Whether you drink beer, wine, or hard liquor, there are some things that you need to know about how alcohol can be harmful. According to the National Institute on Alcohol Abuse and Alcoholism (NIAAA), nearly 56 percent of adults over the age of 18, report that they have consumed alcohol in the last 30 days, with a quarter of them acknowledging that they engaged in binge drinking. With numbers like this, it’s easy to see how alcohol abuse happens.
Before you have your next alcoholic drink, consider the following facts:
You might be drinking more than you think you are. The standard for servings of alcoholic beverages typically contain about 14 grams of pure alcohol. That amount equates to:
- 12 oz. of beer
- 5 oz. of wine
- 1.5 oz of liquor
- 8.5 oz. of malt liquor
Unfortunately, most bars and restaurants don’t adhere to standard sizes. In fact, some cocktails that you purchase while you are out may contain as much as three standard servings of alcohol.
Alcohol changes your brain. The human brain is an amazing thing. It adapts physically to your environment, so that you are better able to perform at whatever you are doing. When you drink alcohol regularly, your brain may begin to interpret your usage as a new environment and change to better help you function with alcohol in your body’s system. And, once your brain adapts to having alcohol in your system, it will not unadapt, it stays the same even when you stop drinking.
Alcohol affects women and men differently. Women and men metabolize alcohol differently. This is due to a difference in stomach enzymes, the muscle to fat ratio, hormones, and water concentration in the body. Women typically absorb more alcohol and process it more slowly than men. Additionally, women have a higher risk of suffering long-term damage from alcohol.
Alcoholism has a genetic component. Many experts believe that alcoholism, much like other diseases, is a result of both environmental and biological factors. It’s estimated that about ten percent of the American population is genetically predisposed to alcoholism or drug addiction. While that doesn’t mean that everyone who is predisposed will become alcoholics, it is a reason to be mindful of your alcohol consumption to avoid becoming addicted.
Alcohol-related causes are a leading cause of death. Alcohol-related injuries, accidents, and illnesses account for nearly 100,000 deaths in the U.S. each year, making it the third leading preventable cause of death.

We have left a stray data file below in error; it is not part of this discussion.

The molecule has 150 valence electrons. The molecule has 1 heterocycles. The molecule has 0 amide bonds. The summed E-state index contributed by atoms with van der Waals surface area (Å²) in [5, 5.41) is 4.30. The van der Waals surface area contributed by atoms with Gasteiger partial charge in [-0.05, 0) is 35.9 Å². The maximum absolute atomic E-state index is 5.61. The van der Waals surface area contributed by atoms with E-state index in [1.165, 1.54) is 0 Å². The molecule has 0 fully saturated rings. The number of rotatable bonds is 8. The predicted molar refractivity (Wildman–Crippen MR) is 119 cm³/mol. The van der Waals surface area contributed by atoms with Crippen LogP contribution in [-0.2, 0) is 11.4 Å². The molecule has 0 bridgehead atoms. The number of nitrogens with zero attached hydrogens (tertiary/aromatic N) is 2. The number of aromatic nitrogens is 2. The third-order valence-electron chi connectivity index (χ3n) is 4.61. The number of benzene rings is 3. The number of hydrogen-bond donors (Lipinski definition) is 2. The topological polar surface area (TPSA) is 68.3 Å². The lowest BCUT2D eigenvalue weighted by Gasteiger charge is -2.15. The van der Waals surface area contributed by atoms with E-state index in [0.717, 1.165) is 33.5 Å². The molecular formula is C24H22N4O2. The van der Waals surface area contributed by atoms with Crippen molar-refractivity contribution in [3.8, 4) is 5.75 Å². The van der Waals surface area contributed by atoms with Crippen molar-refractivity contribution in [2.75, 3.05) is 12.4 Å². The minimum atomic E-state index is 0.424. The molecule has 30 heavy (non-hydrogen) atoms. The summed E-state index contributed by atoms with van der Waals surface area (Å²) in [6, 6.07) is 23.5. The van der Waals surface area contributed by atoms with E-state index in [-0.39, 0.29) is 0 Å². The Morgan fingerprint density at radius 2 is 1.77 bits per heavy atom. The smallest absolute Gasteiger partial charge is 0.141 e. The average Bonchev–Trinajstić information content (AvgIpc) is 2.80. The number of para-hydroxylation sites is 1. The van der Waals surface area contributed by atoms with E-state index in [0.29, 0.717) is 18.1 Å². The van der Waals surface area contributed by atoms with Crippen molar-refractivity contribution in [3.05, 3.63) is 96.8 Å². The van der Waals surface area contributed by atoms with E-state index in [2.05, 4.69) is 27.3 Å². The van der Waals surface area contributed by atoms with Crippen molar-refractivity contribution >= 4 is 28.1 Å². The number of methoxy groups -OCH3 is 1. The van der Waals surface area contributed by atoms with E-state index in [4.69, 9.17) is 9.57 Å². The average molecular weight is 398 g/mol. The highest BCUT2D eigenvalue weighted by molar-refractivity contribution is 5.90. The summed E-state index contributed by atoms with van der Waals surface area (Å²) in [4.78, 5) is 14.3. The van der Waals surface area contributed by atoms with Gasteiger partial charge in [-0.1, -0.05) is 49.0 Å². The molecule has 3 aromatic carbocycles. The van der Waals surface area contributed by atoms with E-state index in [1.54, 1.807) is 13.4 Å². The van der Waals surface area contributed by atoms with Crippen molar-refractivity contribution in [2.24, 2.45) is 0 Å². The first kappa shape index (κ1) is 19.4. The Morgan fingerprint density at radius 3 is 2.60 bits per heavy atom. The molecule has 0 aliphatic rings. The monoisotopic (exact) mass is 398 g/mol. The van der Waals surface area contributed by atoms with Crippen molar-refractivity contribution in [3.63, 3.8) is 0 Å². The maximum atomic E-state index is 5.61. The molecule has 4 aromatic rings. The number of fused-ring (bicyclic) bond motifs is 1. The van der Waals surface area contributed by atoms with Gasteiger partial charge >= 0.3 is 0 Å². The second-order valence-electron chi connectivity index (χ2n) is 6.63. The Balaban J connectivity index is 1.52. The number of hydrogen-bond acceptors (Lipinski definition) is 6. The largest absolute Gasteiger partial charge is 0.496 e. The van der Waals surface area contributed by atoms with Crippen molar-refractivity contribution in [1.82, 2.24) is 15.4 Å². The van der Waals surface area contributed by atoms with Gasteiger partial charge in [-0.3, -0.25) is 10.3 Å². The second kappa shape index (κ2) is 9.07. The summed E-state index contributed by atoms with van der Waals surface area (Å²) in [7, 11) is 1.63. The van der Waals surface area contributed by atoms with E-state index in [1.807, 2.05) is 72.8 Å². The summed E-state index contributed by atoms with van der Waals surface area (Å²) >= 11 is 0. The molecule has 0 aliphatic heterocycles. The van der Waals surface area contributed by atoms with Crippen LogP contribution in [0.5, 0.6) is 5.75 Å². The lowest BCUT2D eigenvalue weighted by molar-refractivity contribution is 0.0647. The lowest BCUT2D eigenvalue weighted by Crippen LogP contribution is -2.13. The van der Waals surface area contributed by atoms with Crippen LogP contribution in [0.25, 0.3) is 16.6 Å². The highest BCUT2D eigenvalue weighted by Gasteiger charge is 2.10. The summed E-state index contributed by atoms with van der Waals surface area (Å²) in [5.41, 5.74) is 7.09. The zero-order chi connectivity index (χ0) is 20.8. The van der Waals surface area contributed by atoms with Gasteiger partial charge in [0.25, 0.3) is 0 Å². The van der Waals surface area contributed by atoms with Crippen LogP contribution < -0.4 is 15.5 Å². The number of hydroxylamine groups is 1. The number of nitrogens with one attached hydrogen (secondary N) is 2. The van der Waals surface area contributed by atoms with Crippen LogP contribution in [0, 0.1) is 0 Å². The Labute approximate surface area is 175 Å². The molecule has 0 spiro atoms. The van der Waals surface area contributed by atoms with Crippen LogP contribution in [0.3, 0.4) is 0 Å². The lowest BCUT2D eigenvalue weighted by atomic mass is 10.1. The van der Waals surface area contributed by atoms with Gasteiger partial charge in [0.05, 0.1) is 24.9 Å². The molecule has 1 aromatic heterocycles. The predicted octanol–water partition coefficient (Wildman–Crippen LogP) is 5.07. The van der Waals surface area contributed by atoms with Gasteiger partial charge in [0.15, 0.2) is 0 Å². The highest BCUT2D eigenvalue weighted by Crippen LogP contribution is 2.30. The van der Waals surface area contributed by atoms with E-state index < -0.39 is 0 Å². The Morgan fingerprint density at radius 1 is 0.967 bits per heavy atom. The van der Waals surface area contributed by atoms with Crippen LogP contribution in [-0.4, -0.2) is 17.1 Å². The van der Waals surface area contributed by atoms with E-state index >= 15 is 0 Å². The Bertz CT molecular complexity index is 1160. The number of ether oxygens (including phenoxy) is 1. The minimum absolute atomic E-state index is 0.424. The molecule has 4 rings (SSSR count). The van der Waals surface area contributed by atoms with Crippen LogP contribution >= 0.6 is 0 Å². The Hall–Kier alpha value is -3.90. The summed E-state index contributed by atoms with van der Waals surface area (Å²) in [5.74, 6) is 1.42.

Binge drinking is dangerous – and common. Binge drinking is defined as imbibing 5 or more consecutive drinks for men, and 4 or more consecutive drinks for women. It’s an excessive amount of alcohol consumed in a short period of time. In other words, it’s when someone is drinking with the intention of getting drunk. Binge drinking typically causes blood alcohol levels that significantly exceed the legal BAC level of 0.08%. The risks of binge drinking vary from the minor discomfort of a hangover to accidents and injuries to extremely serious consequences, including death. Other significant risks include drunk driving, risky sexual behavior, sexual abuse, injuries, and assault.
Alcohol withdrawal can be deadly. While only about 20 to 25 percent of alcoholics have alcohol withdrawal that is severe enough to require constant monitoring and the help of medication, it’s hard to know if you are in the 20 to 25 percent. Most people detoxing from alcohol will have some withdrawal symptoms, like shaking, sweating, headache, and nausea, but for alcoholics who have been drinking for a long time or who drink large quantities, it can be much more dangerous. Seizures, coma, and even death can result from abruptly stopping drinking.
Guessing whether or not you need medical detox can be very risky. If you have any withdrawal symptoms, even minor ones, you should seek medical help for detox because symptoms can escalate quickly. You may not need to be monitored constantly or have medication to ease the discomfort of withdrawal, but it is certainly worth being evaluated by a medical professional and not deciding for yourself.